A frayed collar

A couple of people have told me I don’t post frequently enough and they’d like more, but I’ve taken on quite a lot recently which together with the day job is limiting the time I have to finish up the half written posts I’ve got sat in my drafts folder and the many that are in my head waiting to be typed up. Hopefully I’ll catch up soon, but here’s something I wrote a few years ago.

This comes from the habit I’ve got of quickly writing down experiences and emailing them to myself for future reference, like a diary, or sometimes just because I find them worthy of noting down for no reason other than that they affected me in some way. As a result my inbox is full of small rapidly typed vignettes of (mostly Lewes) life, the majority of which – even if I polish them a bit – will just be filed away and never go anywhere else. I was in two minds about sharing this but I think it happened long enough ago now that it’s OK to:

Afternoon drags, time stretches through a day heavy with heat and uncomfortable brightness, traffic shackled through the bottleneck and down the High Street, choking it’s way past pavements thick with snatched songs and sounds of cricket commentary and indistinguishable voices pulled through car windows opened in hope of relief.

In the Grange children are tying together transient moments forever as triggers in minds still uncluttered by memories: they are tasting ice cream for the first time, noticing the hum of bees between flowers, playing beneath a sprinkler as the water catches sun-scattered diamonds and rainbows…and down the hill into town the Ouse sparkles too as it is pulled through Lewes, through Landport, Malling and Cliffe, past yellowed grass and trees that seem wearied by the effort of growth.

And in Cliffe, near the river, an elderly man is walking with a faded green suitcase. He wears a tie and a jacket despite the sun.

But I don’t notice him when he comes into the charity shop where I am looking at old books.

A few moments later though I am behind him in the queue for the tills. I see how he is holding the suitcase off the ground even though he could rest while he waits, and how it is heavy, or at least uncomfortable because he is easing the weight off his fingers one by one, taking them off the handle in turn and flexing them then putting them back again almost as if counting.

Finally he is at the front and I see how he visibly readies himself, how his hands shake as he props the suitcase on the counter and talks to the lady who stands behind the till.

I have here some of my wife’s clothing and I didn’t want to throw it out if someone else can get some benefit and

His words rush out each propping up the next until he catches himself and slows down, and he has the case open now too, pausing as he looks at the carefully folded blouses, skirts and hand knitted tops.

and

a deep breath, as if stifled

well,

his hand is now laying on top of the fabric. I feel my breath catch.

well, I don’t suppose you can make use of everything

and he picks up a blouse with a collar frayed at the back of the neck and runs his thumb across it. There’s a history of touches in that collar, that thumb,.that momentarily breaks me.

but maybe someone can get some use?

He looks at the shopkeeper with a look that hopes she says yes and hopes she says no.

Now the lady speaks, softly, judging the moment perfectly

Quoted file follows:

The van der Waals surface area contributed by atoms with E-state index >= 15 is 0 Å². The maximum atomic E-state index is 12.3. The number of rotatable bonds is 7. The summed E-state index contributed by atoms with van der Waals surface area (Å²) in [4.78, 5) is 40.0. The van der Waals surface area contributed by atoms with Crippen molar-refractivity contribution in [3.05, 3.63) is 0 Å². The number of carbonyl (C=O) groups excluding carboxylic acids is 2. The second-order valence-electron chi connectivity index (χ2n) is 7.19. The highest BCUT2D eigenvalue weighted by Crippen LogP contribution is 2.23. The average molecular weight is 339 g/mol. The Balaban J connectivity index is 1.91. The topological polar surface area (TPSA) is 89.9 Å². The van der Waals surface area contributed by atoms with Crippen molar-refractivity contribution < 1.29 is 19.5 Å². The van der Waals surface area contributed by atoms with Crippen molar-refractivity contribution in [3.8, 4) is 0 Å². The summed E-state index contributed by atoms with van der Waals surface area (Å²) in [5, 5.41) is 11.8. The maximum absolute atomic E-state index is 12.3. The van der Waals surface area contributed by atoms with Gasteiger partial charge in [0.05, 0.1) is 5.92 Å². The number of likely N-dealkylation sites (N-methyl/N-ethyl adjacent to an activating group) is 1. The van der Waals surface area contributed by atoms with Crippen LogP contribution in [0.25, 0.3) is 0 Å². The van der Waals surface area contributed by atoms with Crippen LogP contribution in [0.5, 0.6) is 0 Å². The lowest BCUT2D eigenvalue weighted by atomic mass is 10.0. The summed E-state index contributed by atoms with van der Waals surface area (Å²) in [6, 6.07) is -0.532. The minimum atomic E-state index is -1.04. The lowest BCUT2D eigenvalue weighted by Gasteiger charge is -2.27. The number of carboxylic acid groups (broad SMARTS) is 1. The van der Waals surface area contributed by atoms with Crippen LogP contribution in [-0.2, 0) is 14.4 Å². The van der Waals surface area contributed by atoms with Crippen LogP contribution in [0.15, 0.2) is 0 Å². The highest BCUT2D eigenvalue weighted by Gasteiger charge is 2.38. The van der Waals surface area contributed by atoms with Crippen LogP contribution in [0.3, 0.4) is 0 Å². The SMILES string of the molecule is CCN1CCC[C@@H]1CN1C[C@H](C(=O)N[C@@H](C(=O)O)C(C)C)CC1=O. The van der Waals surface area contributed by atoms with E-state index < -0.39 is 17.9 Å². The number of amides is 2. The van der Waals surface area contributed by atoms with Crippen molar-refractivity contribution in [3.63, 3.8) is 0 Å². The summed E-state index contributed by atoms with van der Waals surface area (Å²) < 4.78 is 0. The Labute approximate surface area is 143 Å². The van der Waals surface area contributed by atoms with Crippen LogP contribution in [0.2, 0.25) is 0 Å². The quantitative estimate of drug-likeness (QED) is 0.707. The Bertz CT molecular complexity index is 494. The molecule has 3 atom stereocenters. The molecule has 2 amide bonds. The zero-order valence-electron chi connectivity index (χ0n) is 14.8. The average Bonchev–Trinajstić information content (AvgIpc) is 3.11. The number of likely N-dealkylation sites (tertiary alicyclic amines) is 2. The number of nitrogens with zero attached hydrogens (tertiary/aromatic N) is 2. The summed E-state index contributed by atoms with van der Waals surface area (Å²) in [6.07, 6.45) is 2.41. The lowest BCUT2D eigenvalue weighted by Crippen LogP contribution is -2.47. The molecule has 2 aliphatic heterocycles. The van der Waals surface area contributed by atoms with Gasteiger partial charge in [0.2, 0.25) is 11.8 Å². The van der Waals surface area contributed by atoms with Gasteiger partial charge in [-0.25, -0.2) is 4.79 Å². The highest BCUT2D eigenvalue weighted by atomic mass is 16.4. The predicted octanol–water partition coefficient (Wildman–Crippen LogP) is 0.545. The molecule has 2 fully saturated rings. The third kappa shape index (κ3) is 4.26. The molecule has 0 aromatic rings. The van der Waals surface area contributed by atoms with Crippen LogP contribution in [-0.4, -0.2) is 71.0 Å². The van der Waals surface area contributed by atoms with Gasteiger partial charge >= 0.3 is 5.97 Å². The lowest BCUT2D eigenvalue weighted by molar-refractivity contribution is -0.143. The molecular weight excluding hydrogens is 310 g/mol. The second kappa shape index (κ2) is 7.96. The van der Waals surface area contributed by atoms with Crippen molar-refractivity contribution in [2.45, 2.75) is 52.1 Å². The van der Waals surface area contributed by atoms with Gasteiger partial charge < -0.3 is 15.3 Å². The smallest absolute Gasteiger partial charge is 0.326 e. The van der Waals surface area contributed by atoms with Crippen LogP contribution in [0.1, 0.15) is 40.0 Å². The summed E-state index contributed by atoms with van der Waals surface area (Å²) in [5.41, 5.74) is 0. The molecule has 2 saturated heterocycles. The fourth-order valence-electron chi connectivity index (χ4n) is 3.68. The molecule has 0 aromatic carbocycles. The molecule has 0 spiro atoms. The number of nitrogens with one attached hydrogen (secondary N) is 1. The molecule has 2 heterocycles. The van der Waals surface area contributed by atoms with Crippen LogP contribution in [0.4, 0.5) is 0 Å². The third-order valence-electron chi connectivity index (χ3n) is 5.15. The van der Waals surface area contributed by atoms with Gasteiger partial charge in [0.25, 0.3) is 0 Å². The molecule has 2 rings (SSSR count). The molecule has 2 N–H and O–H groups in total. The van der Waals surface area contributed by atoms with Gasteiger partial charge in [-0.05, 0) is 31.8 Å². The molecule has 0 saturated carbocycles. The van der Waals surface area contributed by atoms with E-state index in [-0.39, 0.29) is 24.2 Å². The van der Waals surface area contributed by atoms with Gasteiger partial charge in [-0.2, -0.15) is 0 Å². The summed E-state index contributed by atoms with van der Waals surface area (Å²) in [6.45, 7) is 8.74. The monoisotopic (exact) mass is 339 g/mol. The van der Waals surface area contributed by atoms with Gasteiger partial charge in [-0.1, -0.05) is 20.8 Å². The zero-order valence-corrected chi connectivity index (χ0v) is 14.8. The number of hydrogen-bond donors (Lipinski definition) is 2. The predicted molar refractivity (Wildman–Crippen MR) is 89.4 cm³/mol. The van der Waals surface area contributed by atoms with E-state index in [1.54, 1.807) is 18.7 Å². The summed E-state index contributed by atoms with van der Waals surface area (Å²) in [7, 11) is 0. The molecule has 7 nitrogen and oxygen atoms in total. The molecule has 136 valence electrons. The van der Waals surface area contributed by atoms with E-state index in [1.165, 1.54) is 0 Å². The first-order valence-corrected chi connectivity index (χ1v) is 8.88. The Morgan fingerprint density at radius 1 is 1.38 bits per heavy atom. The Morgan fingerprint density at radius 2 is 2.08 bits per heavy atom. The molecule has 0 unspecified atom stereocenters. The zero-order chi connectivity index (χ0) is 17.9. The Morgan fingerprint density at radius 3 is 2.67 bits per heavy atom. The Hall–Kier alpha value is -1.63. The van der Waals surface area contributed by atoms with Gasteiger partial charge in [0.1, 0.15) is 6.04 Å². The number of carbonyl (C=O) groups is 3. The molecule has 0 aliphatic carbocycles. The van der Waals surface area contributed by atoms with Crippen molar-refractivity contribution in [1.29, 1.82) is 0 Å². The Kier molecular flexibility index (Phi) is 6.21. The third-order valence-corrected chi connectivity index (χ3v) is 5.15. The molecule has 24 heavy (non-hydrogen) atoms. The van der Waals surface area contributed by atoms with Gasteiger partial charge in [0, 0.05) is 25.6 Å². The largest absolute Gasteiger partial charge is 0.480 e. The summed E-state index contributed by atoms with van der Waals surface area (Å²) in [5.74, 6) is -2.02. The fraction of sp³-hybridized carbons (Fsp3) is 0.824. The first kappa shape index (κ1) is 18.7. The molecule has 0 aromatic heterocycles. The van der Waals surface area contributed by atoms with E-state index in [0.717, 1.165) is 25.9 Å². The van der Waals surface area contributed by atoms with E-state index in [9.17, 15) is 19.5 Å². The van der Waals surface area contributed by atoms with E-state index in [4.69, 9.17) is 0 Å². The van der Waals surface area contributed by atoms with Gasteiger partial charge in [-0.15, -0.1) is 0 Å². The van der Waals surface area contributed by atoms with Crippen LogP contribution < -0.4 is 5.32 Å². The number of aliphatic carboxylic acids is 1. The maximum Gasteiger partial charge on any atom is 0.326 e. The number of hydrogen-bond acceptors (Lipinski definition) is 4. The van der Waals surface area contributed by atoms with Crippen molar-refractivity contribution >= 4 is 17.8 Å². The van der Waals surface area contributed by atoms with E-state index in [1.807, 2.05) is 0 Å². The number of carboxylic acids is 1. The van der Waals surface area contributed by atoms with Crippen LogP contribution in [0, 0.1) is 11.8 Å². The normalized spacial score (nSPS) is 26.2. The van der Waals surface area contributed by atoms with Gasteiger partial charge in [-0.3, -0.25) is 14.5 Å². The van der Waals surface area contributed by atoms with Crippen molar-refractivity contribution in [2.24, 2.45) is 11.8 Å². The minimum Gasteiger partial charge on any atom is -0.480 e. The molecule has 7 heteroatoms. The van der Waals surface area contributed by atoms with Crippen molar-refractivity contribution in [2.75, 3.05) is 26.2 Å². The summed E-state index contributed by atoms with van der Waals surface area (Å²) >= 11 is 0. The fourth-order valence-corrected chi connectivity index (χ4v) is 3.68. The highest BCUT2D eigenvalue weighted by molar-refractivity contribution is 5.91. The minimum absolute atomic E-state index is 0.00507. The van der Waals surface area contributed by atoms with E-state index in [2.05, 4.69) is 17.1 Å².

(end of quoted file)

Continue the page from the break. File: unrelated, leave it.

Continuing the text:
– this is all lovely, thank you. I am sure we will be able to use it all…

and she continues talking but even as I listen I’ve stopped hearing, my mind racing, until I register his surprise at suddenly having to consider the future, his reaction almost like a sleep twitch when he is asked if he’d like the suitcase back.

This brings a pause, and with both hands he returns the carefully refolded blouse to the case

  – I don’t think I’ll be needing it no, thank you

He appears momentarily detached, then he pulls out a silk scarf, white with a pattern of blue wildflowers and birds and butterflies and he holds it as if weighing it

 – I think maybe I’ll just keep this though if that’s alright

And he closes up the case, sighs heavily, and takes his hands away, hesitatingly

– she would have been very pleased

Then that visible steadying again but this time marginally more confident, slightly more set, and he walks out of the shop, into the heat and the bell above the door tinkles briefly before disappearing in the noise of a passing lorry.

The lady tenderly picks up the case and puts it behind the till before turning to me. There’s a silence as we look at each other, struck dumb until she asks me for the money for the book I’ve forgotten I’m holding, and so paying, I leave.

Later on my walk home I need space so I go through the Grange and there he is, sat on a bench with an ice cream., by the trees, by the wildflowers where butterflies dance between petals away from the children whose shouts and laughter blend into the background..

I think about asking him if he’d like company but he looks peaceful, almost happy even.

So I go past, making sure I give him a friendly smile, a comment that might bring further conversation if it seemed appropriate

 – what a lovely afternoon

and he smiles back and agrees

 – yes, yes it is. A lovely afternoon

And he’s back in his own world, watching two birds sing to each other in a tree.

I say I hope the weather holds nice a little longer, but he doesn’t hear, so absorbed and cheered is he by the birds, and then I see where he has one arm folded across his chest, under his hand and in the front breast pocket of his jacket, very neatly folded and over his heart – of course – is the silk scarf.

 

One thought on “A frayed collar

Leave a Reply

Your email address will not be published. Required fields are marked *

This site uses Akismet to reduce spam. Learn how your comment data is processed.